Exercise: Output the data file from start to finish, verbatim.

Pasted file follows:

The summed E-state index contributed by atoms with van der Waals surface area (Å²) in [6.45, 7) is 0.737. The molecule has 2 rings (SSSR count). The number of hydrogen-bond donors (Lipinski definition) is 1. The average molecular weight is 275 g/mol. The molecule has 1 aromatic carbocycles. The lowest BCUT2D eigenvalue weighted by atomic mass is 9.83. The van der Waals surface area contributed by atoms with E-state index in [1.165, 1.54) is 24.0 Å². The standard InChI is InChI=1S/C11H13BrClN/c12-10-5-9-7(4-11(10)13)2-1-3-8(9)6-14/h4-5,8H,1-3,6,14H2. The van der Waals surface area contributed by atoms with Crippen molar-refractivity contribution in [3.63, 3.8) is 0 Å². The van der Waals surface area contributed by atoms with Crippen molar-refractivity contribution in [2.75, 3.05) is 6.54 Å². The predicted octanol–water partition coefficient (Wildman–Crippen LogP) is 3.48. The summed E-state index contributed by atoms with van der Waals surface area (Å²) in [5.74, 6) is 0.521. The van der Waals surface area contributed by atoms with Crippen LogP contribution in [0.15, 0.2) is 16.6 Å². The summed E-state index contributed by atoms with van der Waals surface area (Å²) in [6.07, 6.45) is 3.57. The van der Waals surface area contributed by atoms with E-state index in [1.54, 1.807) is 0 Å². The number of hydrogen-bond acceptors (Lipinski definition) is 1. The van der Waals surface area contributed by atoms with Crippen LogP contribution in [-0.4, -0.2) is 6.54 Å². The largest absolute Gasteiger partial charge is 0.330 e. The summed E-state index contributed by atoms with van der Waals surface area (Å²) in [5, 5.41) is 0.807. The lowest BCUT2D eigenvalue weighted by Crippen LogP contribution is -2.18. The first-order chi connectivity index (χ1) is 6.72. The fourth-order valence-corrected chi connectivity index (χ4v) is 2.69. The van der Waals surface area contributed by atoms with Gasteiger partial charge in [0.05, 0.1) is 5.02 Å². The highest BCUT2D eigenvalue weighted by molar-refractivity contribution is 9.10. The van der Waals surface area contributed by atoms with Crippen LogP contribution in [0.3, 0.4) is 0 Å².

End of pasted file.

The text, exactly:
The summed E-state index contributed by atoms with van der Waals surface area (Å²) in [6.45, 7) is 0.737. The molecule has 2 rings (SSSR count). The number of hydrogen-bond donors (Lipinski definition) is 1. The average molecular weight is 275 g/mol. The molecule has 1 aromatic carbocycles. The lowest BCUT2D eigenvalue weighted by atomic mass is 9.83. The van der Waals surface area contributed by atoms with E-state index in [1.165, 1.54) is 24.0 Å². The standard InChI is InChI=1S/C11H13BrClN/c12-10-5-9-7(4-11(10)13)2-1-3-8(9)6-14/h4-5,8H,1-3,6,14H2. The van der Waals surface area contributed by atoms with Crippen molar-refractivity contribution in [3.63, 3.8) is 0 Å². The van der Waals surface area contributed by atoms with Crippen molar-refractivity contribution in [2.75, 3.05) is 6.54 Å². The predicted octanol–water partition coefficient (Wildman–Crippen LogP) is 3.48. The summed E-state index contributed by atoms with van der Waals surface area (Å²) in [5.74, 6) is 0.521. The van der Waals surface area contributed by atoms with Crippen LogP contribution in [0.15, 0.2) is 16.6 Å². The summed E-state index contributed by atoms with van der Waals surface area (Å²) in [6.07, 6.45) is 3.57. The van der Waals surface area contributed by atoms with E-state index in [1.54, 1.807) is 0 Å². The number of hydrogen-bond acceptors (Lipinski definition) is 1. The van der Waals surface area contributed by atoms with Crippen LogP contribution in [-0.4, -0.2) is 6.54 Å². The largest absolute Gasteiger partial charge is 0.330 e. The summed E-state index contributed by atoms with van der Waals surface area (Å²) in [5, 5.41) is 0.807. The lowest BCUT2D eigenvalue weighted by Crippen LogP contribution is -2.18. The first-order chi connectivity index (χ1) is 6.72. The fourth-order valence-corrected chi connectivity index (χ4v) is 2.69. The van der Waals surface area contributed by atoms with Gasteiger partial charge in [0.05, 0.1) is 5.02 Å². The highest BCUT2D eigenvalue weighted by molar-refractivity contribution is 9.10. The van der Waals surface area contributed by atoms with Crippen LogP contribution in [0.3, 0.4) is 0 Å².